The Golden Ratio is closely related to both the Fibonacci Sequence, and a ratio of 1:1:61. It can be found in nature, architecture, and art. Using the Golden Ratio is a helpful tool for designers to implement both attractive and functional sites that help guide the user in a natural way. An easy way to think about the Golden Ratio when designing, is to remember the Rule of Thirds - dividing the area equally into three sections both vertically and horizontally. You can then sub-divide these sections into further equal sections.
Being mindful of equal proportioning does not mean that as designers, we are held to symmetrical designs as the end-all-be-all of site design. Asymmetrical design can be challenging to implement, but working with balance and movement, and emphasizing motion and color, can make asymmetrical layouts visually appealing. The grid will still need to be in play - if anything, grids will be even more of use to the designer when working with asymmetrical layouts.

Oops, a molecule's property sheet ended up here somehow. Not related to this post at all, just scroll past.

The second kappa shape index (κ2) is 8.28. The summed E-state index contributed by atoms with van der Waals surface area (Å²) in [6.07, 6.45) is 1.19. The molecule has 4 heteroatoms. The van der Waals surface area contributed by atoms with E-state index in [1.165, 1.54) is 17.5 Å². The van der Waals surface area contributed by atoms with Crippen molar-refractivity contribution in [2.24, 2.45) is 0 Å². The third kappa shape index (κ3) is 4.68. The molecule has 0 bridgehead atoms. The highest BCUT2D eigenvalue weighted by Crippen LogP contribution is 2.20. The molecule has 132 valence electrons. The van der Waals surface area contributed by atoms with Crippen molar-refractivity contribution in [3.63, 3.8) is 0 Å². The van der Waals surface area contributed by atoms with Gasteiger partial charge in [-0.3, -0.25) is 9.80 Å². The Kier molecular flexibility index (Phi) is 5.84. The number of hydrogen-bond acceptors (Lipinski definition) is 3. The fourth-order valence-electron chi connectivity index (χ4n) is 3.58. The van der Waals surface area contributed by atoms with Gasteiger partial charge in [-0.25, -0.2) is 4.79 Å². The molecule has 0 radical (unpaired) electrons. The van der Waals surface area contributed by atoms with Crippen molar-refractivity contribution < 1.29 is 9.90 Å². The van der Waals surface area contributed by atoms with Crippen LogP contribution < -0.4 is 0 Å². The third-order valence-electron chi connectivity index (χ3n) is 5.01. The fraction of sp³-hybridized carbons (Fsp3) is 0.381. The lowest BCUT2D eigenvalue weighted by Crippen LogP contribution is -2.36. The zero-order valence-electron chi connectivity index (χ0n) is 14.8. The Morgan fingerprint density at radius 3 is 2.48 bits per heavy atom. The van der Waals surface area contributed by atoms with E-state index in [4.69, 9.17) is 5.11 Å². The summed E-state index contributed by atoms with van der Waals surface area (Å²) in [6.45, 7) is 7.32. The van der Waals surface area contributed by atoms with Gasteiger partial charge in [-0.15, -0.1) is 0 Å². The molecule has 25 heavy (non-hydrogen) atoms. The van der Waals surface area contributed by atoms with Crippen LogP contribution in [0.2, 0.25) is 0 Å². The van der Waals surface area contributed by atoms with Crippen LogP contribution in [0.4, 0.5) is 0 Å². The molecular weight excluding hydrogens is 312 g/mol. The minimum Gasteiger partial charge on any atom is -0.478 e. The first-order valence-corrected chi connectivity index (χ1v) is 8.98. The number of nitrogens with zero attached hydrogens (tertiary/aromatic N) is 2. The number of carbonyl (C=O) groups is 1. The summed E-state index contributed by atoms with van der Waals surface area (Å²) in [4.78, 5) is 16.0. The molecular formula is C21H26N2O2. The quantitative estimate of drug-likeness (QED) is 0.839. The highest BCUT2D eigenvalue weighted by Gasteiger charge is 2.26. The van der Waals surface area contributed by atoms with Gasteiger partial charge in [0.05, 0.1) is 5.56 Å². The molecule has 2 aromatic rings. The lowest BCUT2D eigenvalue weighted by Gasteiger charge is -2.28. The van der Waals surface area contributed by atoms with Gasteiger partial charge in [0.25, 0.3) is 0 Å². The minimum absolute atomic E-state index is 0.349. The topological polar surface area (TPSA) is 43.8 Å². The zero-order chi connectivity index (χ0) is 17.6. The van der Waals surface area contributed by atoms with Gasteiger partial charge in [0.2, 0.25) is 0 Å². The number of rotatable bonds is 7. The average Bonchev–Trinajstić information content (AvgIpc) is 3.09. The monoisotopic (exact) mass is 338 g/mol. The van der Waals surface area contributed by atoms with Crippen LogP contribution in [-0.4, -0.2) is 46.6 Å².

Layouts that violate principles of good design are numerous on the web - just search for "examples of ineffective layout design" and you'll receive several hundred hits with listicles extolling the menace of bad design. If you were a user of the web in the 90s, you probably remember the unspoken principle of web design that seemed to state, "If it can be added, add it." Flashing site titles, moving text and images, strobe-like effects, and busy, loud backgrounds underneath busy, loud content seemed to be the norm. For the good of all, we have evolved beyond those times. Continuing to use the Golden Ratio and grids can help us continuing to evolve toward better user experience on the web.